Iran's Exports, Imports Decline, With U.S. Trade Lowest Since 2000


Iran's trade generally declined in the first two months of 2019, largely due to less oil exports and a substantial reduction in imports, due to its ongoing economic crisis.

Iran’s exports to U.S. reached zero during January 2019, while its imports from the United States plunged to $4.5 million, according to U.S. Census Bureau statistics, released March 28.

The monthly trade turnover between the two countries stood at the lowest level since 2000. (Radio Farda)


Flash floods kill at least 19 in southern Iran

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Flash floods in southern Iran have killed at least 19 people and injured at least 100 more, officials say.

Dramatic footage on social media showed torrents of muddy water surging through the city of Shiraz where most of the deaths occurred.

People were seen clinging to lamp posts and the tops of cars. Hundreds of buildings were reported damaged.

Iran's judiciary said the government's handling of the disaster was being investigated.

The floods struck during the Persian New Year holiday when many government offices were closed. (BBC)

Environmental Challenges Plague Iran and the Rest of the Middle East

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In the wake of record floods in Iran that have killed more than two dozen people, new attention has focused on the environmental challenges facing the Middle East.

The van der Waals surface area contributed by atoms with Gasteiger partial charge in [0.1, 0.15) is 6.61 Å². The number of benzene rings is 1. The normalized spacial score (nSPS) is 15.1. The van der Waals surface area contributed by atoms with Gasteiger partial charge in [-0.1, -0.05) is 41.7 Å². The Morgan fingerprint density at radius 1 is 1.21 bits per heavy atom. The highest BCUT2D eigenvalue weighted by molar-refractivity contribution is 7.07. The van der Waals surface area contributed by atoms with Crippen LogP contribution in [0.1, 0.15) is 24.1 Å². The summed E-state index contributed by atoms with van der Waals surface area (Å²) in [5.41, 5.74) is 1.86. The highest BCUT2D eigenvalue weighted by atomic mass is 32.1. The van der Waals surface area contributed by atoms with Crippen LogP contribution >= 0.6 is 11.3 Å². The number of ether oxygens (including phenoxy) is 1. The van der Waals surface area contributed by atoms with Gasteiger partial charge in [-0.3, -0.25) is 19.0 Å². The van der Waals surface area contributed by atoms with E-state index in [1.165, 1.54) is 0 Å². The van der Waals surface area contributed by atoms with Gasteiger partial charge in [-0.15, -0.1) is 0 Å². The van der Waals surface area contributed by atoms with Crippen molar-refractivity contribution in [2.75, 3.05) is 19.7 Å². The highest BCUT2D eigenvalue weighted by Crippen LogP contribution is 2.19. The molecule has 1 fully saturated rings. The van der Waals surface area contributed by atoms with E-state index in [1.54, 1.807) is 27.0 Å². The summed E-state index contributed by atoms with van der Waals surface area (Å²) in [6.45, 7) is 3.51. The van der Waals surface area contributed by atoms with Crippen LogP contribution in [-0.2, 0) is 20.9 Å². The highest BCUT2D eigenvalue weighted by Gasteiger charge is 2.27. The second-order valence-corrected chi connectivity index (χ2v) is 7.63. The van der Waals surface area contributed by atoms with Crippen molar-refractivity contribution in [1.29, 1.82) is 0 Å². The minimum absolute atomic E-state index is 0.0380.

The issues facing the region are complex and reflect a number of factors, according to experts who spoke on March 27 at the Atlantic Council. Among them are climate change, water scarcity, mismanagement, and poor governance. These challenges have become politicized in both the region and in the United States, and have undermined international cooperation to address them. (Atlantic Council)

  Inside Iran

Iranians enraged by Rouhani's no-show in flood-stricken areas

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A trail of death and destruction left behind by heavy downpours in Iran's north and south has cast a dark shadow over Nowruz this year. The Iranian New Year — which began March 21 — characterized by celebrations, family visits and holiday trips has so far been but a mess for many who had planned it months ahead.

The government says it has been mobilizing all facilities to adequately respond to the disaster, but that does not seem to have appeased many critics. President Hassan Rouhani has come under immense pressure for failing to visit the inundated areas. "After the deadly collapse of the coal mine in Azadshahr [in 2017], Rouhani visited the site as part of his ridiculous election campaign [to garner votes]. But now floods have hit the same province and he is gone," one person tweeted. (Al-Monitor)